No matter how low your expectations for contemporary liberalism start, or how fast and far you lower them, there is no keeping up with the degradation of that dogma, as in the scandal of ''Miss Saigon.'' The infrequency and inadequacy of liberal thinking is now threatening to take a new toll by darkening the Broadway theater in which ''Miss Saigon'' was to open next March.
That musical has thrilled audiences in London's West End. But in an act of real moral heroism, the producer has announced cancellation of the Broadway run rather than tolerate the liberal racism of an American union, Actors' Equity, which wants to dictate the racial composition of the cast -- in one crucial particular.
''Miss Saigon'' is set in Saigon in the waning hours of the Vietnam War. The lead part portrays a pimp of Eurasian parents -- French and Vietnamese. Last week, the exquisitely misnamed Actors' Equity voted to deny Jonathan Pryce, who played the lead in London, the right to play it in New York.
The problem with Pryce is that he is not Asian. Of course neither is the character he plays. But the tender conscience of Actors' Equity will not let it ''appear to condone the casting of a Caucasian'' in the role of someone half Caucasian and half Asian. This denial of artistic freedom means that Pryce will be denied the sort of visa that enables a visitor to work temporarily in the United States.
Remember when liberalism had something to do with liberty? When liberals were strong for freedom to travel and against denials of visas?
If the union sticks to what it calls its ''moral position,'' -- it is wobbling -- the cost will include: a record $25 million advance ticket sale, 50 acting jobs (34 of them for minorities, most of them Asians -- isn't liberal compassion lovely?), 129 jobs for musicians, stagehands and others, and a payroll of $200,000 a week. Some union.
The union's weaselly position is the usual one of liberals running a racial spoils system. It says colorblind hiring is the correct principle, but in today's climate of racism, etc., and given the legacy of racism, etc., we cannot adhere to the correct principle until tomorrow. And tomorrow is always a day away.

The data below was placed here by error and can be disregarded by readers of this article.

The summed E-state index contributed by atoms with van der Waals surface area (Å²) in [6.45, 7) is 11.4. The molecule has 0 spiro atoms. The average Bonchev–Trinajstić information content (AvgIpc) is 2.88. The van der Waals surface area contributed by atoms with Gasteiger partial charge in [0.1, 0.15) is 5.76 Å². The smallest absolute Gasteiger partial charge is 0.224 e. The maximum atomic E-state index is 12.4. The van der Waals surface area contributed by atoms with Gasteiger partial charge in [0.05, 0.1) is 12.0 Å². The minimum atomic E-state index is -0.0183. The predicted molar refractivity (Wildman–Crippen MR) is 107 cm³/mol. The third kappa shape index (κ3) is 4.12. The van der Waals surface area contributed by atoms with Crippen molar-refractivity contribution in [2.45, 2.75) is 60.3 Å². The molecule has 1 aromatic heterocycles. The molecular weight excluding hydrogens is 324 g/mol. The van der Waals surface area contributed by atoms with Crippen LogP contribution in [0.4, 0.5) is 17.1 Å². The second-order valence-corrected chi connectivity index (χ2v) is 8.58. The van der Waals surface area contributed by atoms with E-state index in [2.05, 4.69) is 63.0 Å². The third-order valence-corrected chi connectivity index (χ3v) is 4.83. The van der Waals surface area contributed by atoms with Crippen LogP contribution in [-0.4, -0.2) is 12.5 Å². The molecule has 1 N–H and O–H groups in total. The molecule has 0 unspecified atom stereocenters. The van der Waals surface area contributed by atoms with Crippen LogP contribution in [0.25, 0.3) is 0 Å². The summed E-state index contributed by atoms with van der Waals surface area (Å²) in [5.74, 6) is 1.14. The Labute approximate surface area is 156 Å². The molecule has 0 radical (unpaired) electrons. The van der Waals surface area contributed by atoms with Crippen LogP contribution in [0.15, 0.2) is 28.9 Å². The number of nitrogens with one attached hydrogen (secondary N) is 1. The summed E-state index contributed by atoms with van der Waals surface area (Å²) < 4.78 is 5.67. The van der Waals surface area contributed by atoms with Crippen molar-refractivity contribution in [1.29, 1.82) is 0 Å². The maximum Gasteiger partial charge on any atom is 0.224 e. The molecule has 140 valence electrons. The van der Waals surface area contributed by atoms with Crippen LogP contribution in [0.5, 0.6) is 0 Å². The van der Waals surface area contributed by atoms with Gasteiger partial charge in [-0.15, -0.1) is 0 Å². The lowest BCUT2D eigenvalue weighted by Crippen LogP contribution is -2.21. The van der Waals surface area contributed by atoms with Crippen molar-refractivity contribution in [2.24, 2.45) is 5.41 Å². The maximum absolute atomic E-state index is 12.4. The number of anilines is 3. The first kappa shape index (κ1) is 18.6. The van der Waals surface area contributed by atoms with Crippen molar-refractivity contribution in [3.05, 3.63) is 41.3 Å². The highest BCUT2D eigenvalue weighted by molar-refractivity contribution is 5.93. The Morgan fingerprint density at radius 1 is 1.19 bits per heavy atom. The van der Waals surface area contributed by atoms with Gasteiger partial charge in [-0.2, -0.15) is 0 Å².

With the pathetic earnestness of the ideologically blinkered, the union justifies its decision by citing a clause in the production contract affirming a ''policy of nondiscrimination.'' Such demented thinking results when language is reduced to applesauce. That has been done by dressing up reverse discrimination as ''affirmative action.''
When Justice Brennan resigned, there was much celebration of his ''legacy.'' The ''Miss Saigon'' scandal is part of it. He is particularly responsible for giving a constitutional imprimatur to the poison of ''progressive'' racism seeping through America's system.
People like the leaders of Actors' Equity, having been tutored into inanity by liberal jurisprudence, are too confused to have even an uneasy conscience when they say they are too gosh-darned moral to ''give away'' Pryce's role to Pryce.
He is understandably impatient with that way of talking about the role he created, artistically. Frank Rich, the New York Times theater critic, says Pryce's ''brilliant'' performance ''is as essential to 'Miss Saigon' as Joel Gray's was to 'Cabaret.' ''
But the union is nothing if not armed with the buzzwords of today's righteousness. It says that if Pryce were given permission to play the role, ''the Asian community'' would consider it a ''racial slur.'' You see, race-based decisions are acts of superior sensitivity.
Remember Yul Brynner playing the King of Siam in ''The King and I.'' Laurence Olivier playing Othello? Actors' Equity is now too moral to tolerate such casting.
Morgan Freeman, the black actor who starred in the films ''Glory'' and ''Driving Miss Daisy,'' recently played Petruchio in ''The Taming of the Shrew.'' Denzell Washington, another black star of ''Glory,'' is now playing the title role in ''Richard III.''
Actors' Equity has attacked the cardinal principle of theatrical ethics, the categorical obligation to present the best possible performance. It also has shown itself oblivious to the magic of theater, where actors, by their language and presence, entice the audience's imagination up from all considerations extraneous to the text and stagecraft. This is the supreme artistic as well as moral importance of ''non-traditional casting'' that casts a gifted black man as an English king.
Remember this name: Cameron Mackintosh. He is the British producer who, by standing up for artistic freedom and against today's trendy racism, told some American liberals that he will not be party to their traducing of this American (and, long ago, liberal) principle: It is wicked to allocate opportunity on the basis of race.